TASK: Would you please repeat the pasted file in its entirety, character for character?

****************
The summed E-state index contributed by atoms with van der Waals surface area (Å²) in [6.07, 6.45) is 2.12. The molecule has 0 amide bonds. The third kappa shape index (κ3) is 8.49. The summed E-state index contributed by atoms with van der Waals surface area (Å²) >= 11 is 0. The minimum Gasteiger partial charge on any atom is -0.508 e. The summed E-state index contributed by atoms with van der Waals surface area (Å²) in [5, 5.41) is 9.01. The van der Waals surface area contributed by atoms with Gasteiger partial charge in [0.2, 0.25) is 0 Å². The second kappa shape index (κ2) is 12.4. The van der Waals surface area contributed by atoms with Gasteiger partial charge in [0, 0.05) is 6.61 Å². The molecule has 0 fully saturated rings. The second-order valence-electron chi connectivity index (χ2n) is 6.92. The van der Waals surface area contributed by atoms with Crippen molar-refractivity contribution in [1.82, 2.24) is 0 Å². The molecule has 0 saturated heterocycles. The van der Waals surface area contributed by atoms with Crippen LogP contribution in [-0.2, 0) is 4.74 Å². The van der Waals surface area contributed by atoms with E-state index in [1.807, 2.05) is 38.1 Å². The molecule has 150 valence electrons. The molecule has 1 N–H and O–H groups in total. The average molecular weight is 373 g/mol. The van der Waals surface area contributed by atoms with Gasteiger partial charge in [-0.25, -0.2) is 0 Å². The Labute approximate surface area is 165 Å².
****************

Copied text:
The summed E-state index contributed by atoms with van der Waals surface area (Å²) in [6.07, 6.45) is 2.12. The molecule has 0 amide bonds. The third kappa shape index (κ3) is 8.49. The summed E-state index contributed by atoms with van der Waals surface area (Å²) >= 11 is 0. The minimum Gasteiger partial charge on any atom is -0.508 e. The summed E-state index contributed by atoms with van der Waals surface area (Å²) in [5, 5.41) is 9.01. The van der Waals surface area contributed by atoms with Gasteiger partial charge in [0.2, 0.25) is 0 Å². The second kappa shape index (κ2) is 12.4. The van der Waals surface area contributed by atoms with Gasteiger partial charge in [0, 0.05) is 6.61 Å². The molecule has 0 fully saturated rings. The second-order valence-electron chi connectivity index (χ2n) is 6.92. The van der Waals surface area contributed by atoms with Crippen molar-refractivity contribution in [1.82, 2.24) is 0 Å². The molecule has 0 saturated heterocycles. The van der Waals surface area contributed by atoms with Crippen LogP contribution in [-0.2, 0) is 4.74 Å². The van der Waals surface area contributed by atoms with E-state index in [1.807, 2.05) is 38.1 Å². The molecule has 150 valence electrons. The molecule has 1 N–H and O–H groups in total. The average molecular weight is 373 g/mol. The van der Waals surface area contributed by atoms with Gasteiger partial charge in [-0.25, -0.2) is 0 Å². The Labute approximate surface area is 165 Å².